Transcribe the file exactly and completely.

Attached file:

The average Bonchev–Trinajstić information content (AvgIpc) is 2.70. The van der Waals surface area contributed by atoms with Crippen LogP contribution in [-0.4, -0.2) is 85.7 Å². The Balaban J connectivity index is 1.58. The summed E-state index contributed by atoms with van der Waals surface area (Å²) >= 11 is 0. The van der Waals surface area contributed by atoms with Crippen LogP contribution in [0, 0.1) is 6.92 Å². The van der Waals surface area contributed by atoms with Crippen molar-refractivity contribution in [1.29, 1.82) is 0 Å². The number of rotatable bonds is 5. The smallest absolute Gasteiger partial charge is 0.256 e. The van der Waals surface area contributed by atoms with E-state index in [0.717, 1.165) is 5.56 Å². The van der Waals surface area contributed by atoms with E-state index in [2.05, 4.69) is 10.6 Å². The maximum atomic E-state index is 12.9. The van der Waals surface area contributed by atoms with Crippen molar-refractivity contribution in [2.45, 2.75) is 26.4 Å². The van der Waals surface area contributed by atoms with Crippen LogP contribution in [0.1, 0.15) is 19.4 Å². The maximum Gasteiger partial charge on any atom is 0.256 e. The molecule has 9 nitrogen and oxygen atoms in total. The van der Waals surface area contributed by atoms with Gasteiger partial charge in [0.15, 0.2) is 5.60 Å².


The average Bonchev–Trinajstić information content (AvgIpc) is 2.70. The van der Waals surface area contributed by atoms with Crippen LogP contribution in [-0.4, -0.2) is 85.7 Å². The Balaban J connectivity index is 1.58. The summed E-state index contributed by atoms with van der Waals surface area (Å²) >= 11 is 0. The van der Waals surface area contributed by atoms with Crippen LogP contribution in [0, 0.1) is 6.92 Å². The van der Waals surface area contributed by atoms with Crippen molar-refractivity contribution in [1.29, 1.82) is 0 Å². The number of rotatable bonds is 5. The smallest absolute Gasteiger partial charge is 0.256 e. The van der Waals surface area contributed by atoms with E-state index in [0.717, 1.165) is 5.56 Å². The van der Waals surface area contributed by atoms with E-state index in [2.05, 4.69) is 10.6 Å². The maximum atomic E-state index is 12.9. The van der Waals surface area contributed by atoms with Crippen molar-refractivity contribution in [2.45, 2.75) is 26.4 Å². The van der Waals surface area contributed by atoms with Crippen LogP contribution in [0.1, 0.15) is 19.4 Å². The maximum Gasteiger partial charge on any atom is 0.256 e. The molecule has 9 nitrogen and oxygen atoms in total. The van der Waals surface area contributed by atoms with Gasteiger partial charge in [0.15, 0.2) is 5.60 Å².